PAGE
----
There has been a lot of speculation about the extent to which Congress would take advantage of the Congressional Review Act to dispense with some of the “midnight regulations” adopted during the prior administration. (See this PubCo post.) We may finally be getting some insight into that question. Senator Sherrod Brown has now introduced a joint resolution providing for congressional disapproval of the SEC’s new(ish) shareholder proposal amendments, which were the subject of strong dissents from the Democratic SEC Commissioners when they were adopted in September 2020. The resolution simply provides that Congress disapproves the rule and, as a result, the rule will have no force or effect. As reported by Bloomberg, Brown stated that “[b]y raising eligibility and resubmission thresholds for shareholder proposals, the rules take away an important tool to push for better corporate governance, increase transparency, and address the gender pay gap….Congress must repeal the rule, and we need to find ways to increase shareholder participation and to make executives more accountable.” As reported by Reuters, the National Association of Manufacturers described the resolution as “heavy-handed” and stated that it “does not believe the CRA is the appropriate mechanism for review of the SEC’s rule to modernize the proxy process […] and looks forward to engaging with the SEC to defend the vital reforms included within it.” Will the resolution win the necessary support?
SEC issues form amendments related to disclosure and submissions under the Holding Foreign Companies Accountable Act
In December 2020, the Holding Foreign Companies Accountable Act was signed into law. As you may recall, the HFCAA amends SOX to impose certain requirements on a public company identified by the SEC as a company that files in its periodic reports financial statements audited by a registered public accounting firm with a branch or office located in a foreign jurisdiction and that the PCAOB is “unable to inspect or investigate completely because of a position taken by an authority in the foreign jurisdiction.” The HFCAA imposes requirements on SEC-identified issuers, under SEC rules that the HFCAA requires the SEC to adopt within 90 days after enactment, to submit certain documentation to the SEC establishing that the company is not owned or controlled by a governmental entity in the foreign jurisdiction. In addition, the law imposes certain disclosure requirements on foreign issuers that have been “identified” by the SEC. (See this PubCo post.) Yesterday, the SEC announced that it has adopted interim final amendments to Forms 20-F, 40-F, 10-K, and N-CSR to implement the submission and disclosure requirements of the HFCAA. The interim final amendments will become effective 30 days after publication in the Federal Register, and comments are due by the same date.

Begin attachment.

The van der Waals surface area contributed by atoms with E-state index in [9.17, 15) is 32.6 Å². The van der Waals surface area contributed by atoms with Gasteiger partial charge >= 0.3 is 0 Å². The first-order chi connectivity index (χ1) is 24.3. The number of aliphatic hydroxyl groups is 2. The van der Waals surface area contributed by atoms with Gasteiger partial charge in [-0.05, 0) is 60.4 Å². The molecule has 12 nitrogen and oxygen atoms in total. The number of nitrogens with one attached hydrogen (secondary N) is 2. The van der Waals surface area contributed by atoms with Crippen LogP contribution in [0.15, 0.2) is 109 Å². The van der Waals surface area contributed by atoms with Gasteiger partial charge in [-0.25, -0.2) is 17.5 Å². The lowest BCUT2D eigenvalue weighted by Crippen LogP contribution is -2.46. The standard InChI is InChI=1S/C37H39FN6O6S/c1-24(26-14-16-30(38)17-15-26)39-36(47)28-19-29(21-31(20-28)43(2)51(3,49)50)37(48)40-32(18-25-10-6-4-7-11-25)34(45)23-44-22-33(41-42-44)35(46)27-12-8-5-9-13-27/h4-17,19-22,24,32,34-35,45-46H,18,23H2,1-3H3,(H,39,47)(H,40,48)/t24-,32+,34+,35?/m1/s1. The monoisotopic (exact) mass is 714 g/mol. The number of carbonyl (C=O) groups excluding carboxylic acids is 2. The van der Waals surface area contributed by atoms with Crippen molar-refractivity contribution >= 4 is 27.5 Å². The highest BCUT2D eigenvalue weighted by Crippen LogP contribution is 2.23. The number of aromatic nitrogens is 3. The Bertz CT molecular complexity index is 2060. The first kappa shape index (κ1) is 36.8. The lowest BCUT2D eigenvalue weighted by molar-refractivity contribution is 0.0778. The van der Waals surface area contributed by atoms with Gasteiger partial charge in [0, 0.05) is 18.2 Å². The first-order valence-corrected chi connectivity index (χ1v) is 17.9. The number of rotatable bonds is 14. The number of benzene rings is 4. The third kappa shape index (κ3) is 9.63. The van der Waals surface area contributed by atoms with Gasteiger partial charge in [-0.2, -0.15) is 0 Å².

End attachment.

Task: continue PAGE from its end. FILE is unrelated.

On Friday, the SEC’s Asset Management Advisory Committee met to discuss various matters, including possible recommendations to the SEC regarding—what else?—ESG. The latest version of subcommittee draft recommendations do not advocate a change from the current materiality disclosure requirements. Rather, they support adoption of mandatory standards to guide those materiality requirements, standards that take a “parsimonious” approach with a limited number of material metrics by industry—not exactly the “comprehensive” direction that the SEC appears to be headed, at least at the moment. Although the recommendations address investment product disclosure, the focus at the meeting was primarily on company ESG disclosure as the necessary predicate to investment product disclosure. Accordingly, the Committee heard from a panel of issuer representatives, who expressed a variety of views, but on the whole, appeared to advocate a cautious approach.
The events of January 6 heightened sensitivity to any dissonance or conflict between a company’s public statements or announced core values and its political contributions. In the aftermath, a number of companies determined to pause or discontinue some or all political donations, but the clamor for disclosure regarding corporate political spending has continued. To that end, Senators Chris Van Hollen and Robert Menendez have reintroduced the Shareholder Protection Act of 2021 to mandate not only political spending disclosure, but also shareholder votes to authorize corporate political spending. According to the press release, “[s]ome public companies’ decision to suspend or reevaluate further political donations is an acknowledgment that political donations can significantly affect a company’s reputation and financial health. Without public disclosure of political contributions, shareholders are left in the dark about decisions that may affect a company’s bottom-line, and in the case of the January 6th insurrection, decisions to support organizations and campaigns that may have advocated stopping the certification of a free and fair election.”
You probably remember that, late last year, Nasdaq filed with the SEC a proposal for new listing rules regarding board diversity and disclosure. The new listing rules would adopt a “comply or explain” mandate for board diversity for most listed companies and require companies listed on Nasdaq’s U.S. exchange to publicly disclose “consistent, transparent diversity statistics” regarding the composition of their boards. The proposal received a substantial number of comments, many of which were favorable and some of which were highly critical. For those of you who expected a speedy approval of this proposal by the SEC, you may need to reset your expectations.